Atropine Sulfate Injection, USP in clinical doses counteracts the peripheral dilatation and abrupt decrease in blood pressure produced by choline esters. However, when given by itself, atropine does not exert a striking or uniform effect on blood vessels or blood pressure. Systemic doses slightly raise systolic and lower diastolic pressures and can produce significant postural hypotension. Such doses also slightly increase cardiac output and decrease central venous pressure. Occasionally, therapeutic doses dilate cutaneous blood vessels, particularly in the “blush” area (atropine flush), and may cause atropine “fever” due to suppression of sweat gland activity in infants and small children.
Atropine disappears rapidly from the blood following injection and is distributed throughout the body. Much of the drug is destroyed by enzymatic hydrolysis, particularly in the liver; from 13 to 50% is excreted unchanged in the urine. Traces are found in various secretions, including milk. Atropine readily crosses the placental barrier and enters the fetal circulation.
Sodium chloride added to render the solution isotonic for injection of the active ingredient is present in amounts insufficient to affect serum electrolyte balance of sodium (Na+) and chloride (Cl¯ ) ions.
Atropine Sulfate Injection, USP is indicated (1) as an antisialogogue for preanesthetic medication to prevent or reduce secretions of the respiratory tract, (2) to restore cardiac rate and arterial pressure during anesthesia when vagal stimulation produced by intra-abdominal surgical traction causes a sudden decrease in pulse rate and cardiac action, (3) to lessen the degree of atrioventricular (A-V) heart block when increased vagal tone is a major factor in the conduction defect as in some cases due to digitalis, (4) to overcome severe bradycardia and syncope due to a hyperactive carotid sinus reflex, (5) as an antidote (with external cardiac massage) for cardiovascular collapse from the injudicious use of a choline ester (cholinergic) drug, (6) in the treatment of anticholinesterase poisoning from organophosphorus insecticides, and (7) as an antidote for the “rapid” type of mushroom poisoning due to the presence of the alkaloid, muscarine, in certain species of fungus such as Amanita muscaria.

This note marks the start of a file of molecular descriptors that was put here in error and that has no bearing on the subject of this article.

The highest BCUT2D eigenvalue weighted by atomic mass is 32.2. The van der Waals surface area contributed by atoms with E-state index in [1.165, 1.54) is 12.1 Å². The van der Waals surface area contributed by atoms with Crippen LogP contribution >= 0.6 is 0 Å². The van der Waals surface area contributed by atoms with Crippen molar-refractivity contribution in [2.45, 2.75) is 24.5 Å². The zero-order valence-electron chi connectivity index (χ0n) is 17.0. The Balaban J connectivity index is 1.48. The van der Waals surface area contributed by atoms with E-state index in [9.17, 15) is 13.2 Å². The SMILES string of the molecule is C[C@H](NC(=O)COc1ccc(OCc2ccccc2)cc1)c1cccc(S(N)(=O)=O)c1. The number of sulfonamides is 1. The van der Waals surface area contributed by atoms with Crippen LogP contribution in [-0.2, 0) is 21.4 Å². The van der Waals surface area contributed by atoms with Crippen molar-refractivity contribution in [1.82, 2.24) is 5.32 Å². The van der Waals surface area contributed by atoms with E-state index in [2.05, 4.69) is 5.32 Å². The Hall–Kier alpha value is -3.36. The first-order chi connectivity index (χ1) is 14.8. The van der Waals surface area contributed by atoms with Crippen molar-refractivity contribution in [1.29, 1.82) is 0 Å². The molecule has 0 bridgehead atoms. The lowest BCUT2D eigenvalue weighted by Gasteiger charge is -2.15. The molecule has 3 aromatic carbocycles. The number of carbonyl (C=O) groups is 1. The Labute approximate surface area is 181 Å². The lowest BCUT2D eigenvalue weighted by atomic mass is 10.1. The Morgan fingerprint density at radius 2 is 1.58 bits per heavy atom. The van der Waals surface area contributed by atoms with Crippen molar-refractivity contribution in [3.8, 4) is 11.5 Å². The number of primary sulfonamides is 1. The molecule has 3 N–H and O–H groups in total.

Atropine generally is contraindicated in patients with glaucoma, pyloric stenosis or prostatic hypertrophy, except in doses ordinarily used for preanesthetic medication.
Atropine is a highly potent drug and due care is essential to avoid overdosage, especially with intravenous administration. Children are more susceptible than adults to the toxic effects of anticholinergic agents.
Do not administer unless solution is clear and seal is intact. Discard unused portion.
Atropine Sulfate Injection, USP should be used with caution in all individuals over 40 years of age. Conventional systemic doses may precipitate acute glaucoma in susceptible patients, convert partial organic pyloric stenosis into complete obstruction, lead to complete urinary retention in patients with prostatic hypertrophy or cause inspissation of bronchial secretions and formation of dangerous viscid plugs in patients with chronic lung disease.
Animal reproduction studies have not been conducted with atropine. It also is not known whether atropine can cause fetal harm when given to a pregnant woman or can affect reproduction capacity. Atropine should be given to a pregnant woman only if clearly needed.
Most of the side effects of atropine are directly related to its antimuscarinic action. Dryness of the mouth, blurred vision, photophobia and tachycardia commonly occur with chronic administration of therapeutic doses. Anhidrosis also may occur and produce heat intolerance or impair temperature regulation in persons living in a hot environment. Constipation and difficulty in micturition may occur in elderly patients. Occasional hypersensitivity reactions have been observed, especially skin rashes which in some instances progressed to exfoliation.
Adverse effects following single or repeated injections of atropine are most often the result of excessive dosage. These include palpitation, dilated pupils, difficulty in swallowing, hot dry skin, thirst, dizziness, restlessness, tremor, fatigue and ataxia. Toxic doses lead to marked palpitation, restlessness and excitement, hallucinations, delirium and coma. Depression and circulatory collapse occur only with severe intoxication. In such cases, blood pressure declines and death due to respiratory failure may ensue following paralysis and coma.